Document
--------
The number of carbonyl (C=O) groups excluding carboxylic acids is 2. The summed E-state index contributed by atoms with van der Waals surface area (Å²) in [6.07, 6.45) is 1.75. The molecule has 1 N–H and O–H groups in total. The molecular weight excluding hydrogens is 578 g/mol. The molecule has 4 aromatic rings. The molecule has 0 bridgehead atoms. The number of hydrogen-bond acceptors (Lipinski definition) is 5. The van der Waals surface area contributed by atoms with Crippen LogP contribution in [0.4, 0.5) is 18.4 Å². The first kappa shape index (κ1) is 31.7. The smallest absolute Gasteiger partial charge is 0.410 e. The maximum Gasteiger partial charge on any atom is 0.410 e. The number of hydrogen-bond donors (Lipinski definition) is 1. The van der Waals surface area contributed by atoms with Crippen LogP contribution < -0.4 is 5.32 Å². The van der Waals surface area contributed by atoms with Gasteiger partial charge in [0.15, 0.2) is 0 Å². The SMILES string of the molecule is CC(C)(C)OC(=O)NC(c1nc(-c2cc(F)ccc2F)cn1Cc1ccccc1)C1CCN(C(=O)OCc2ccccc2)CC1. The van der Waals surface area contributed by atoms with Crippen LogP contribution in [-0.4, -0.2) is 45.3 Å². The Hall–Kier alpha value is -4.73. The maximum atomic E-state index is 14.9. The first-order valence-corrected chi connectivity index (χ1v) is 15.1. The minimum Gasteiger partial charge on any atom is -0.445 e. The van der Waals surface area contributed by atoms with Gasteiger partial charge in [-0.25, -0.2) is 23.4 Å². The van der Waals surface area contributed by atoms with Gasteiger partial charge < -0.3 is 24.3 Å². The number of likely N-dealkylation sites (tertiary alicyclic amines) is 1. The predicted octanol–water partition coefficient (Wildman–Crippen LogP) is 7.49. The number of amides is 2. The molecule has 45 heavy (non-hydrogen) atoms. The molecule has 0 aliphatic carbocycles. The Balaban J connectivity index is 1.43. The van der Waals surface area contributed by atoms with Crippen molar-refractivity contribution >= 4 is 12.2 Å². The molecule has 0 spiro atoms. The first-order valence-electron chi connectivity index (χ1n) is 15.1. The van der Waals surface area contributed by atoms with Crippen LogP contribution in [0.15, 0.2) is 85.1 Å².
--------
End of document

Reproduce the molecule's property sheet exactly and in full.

The number of carbonyl (C=O) groups excluding carboxylic acids is 2. The summed E-state index contributed by atoms with van der Waals surface area (Å²) in [6.07, 6.45) is 1.75. The molecule has 1 N–H and O–H groups in total. The molecular weight excluding hydrogens is 578 g/mol. The molecule has 4 aromatic rings. The molecule has 0 bridgehead atoms. The number of hydrogen-bond acceptors (Lipinski definition) is 5. The van der Waals surface area contributed by atoms with Crippen LogP contribution in [0.4, 0.5) is 18.4 Å². The first kappa shape index (κ1) is 31.7. The smallest absolute Gasteiger partial charge is 0.410 e. The maximum Gasteiger partial charge on any atom is 0.410 e. The number of hydrogen-bond donors (Lipinski definition) is 1. The van der Waals surface area contributed by atoms with Crippen LogP contribution < -0.4 is 5.32 Å². The van der Waals surface area contributed by atoms with Gasteiger partial charge in [0.15, 0.2) is 0 Å². The SMILES string of the molecule is CC(C)(C)OC(=O)NC(c1nc(-c2cc(F)ccc2F)cn1Cc1ccccc1)C1CCN(C(=O)OCc2ccccc2)CC1. The van der Waals surface area contributed by atoms with Crippen LogP contribution in [-0.4, -0.2) is 45.3 Å². The Hall–Kier alpha value is -4.73. The maximum atomic E-state index is 14.9. The first-order valence-corrected chi connectivity index (χ1v) is 15.1. The minimum Gasteiger partial charge on any atom is -0.445 e. The van der Waals surface area contributed by atoms with Gasteiger partial charge in [-0.25, -0.2) is 23.4 Å². The van der Waals surface area contributed by atoms with Gasteiger partial charge < -0.3 is 24.3 Å². The number of likely N-dealkylation sites (tertiary alicyclic amines) is 1. The predicted octanol–water partition coefficient (Wildman–Crippen LogP) is 7.49. The number of amides is 2. The molecule has 45 heavy (non-hydrogen) atoms. The molecule has 0 aliphatic carbocycles. The Balaban J connectivity index is 1.43. The van der Waals surface area contributed by atoms with Crippen molar-refractivity contribution >= 4 is 12.2 Å². The molecule has 0 spiro atoms. The first-order valence-electron chi connectivity index (χ1n) is 15.1. The van der Waals surface area contributed by atoms with Crippen LogP contribution in [0.15, 0.2) is 85.1 Å².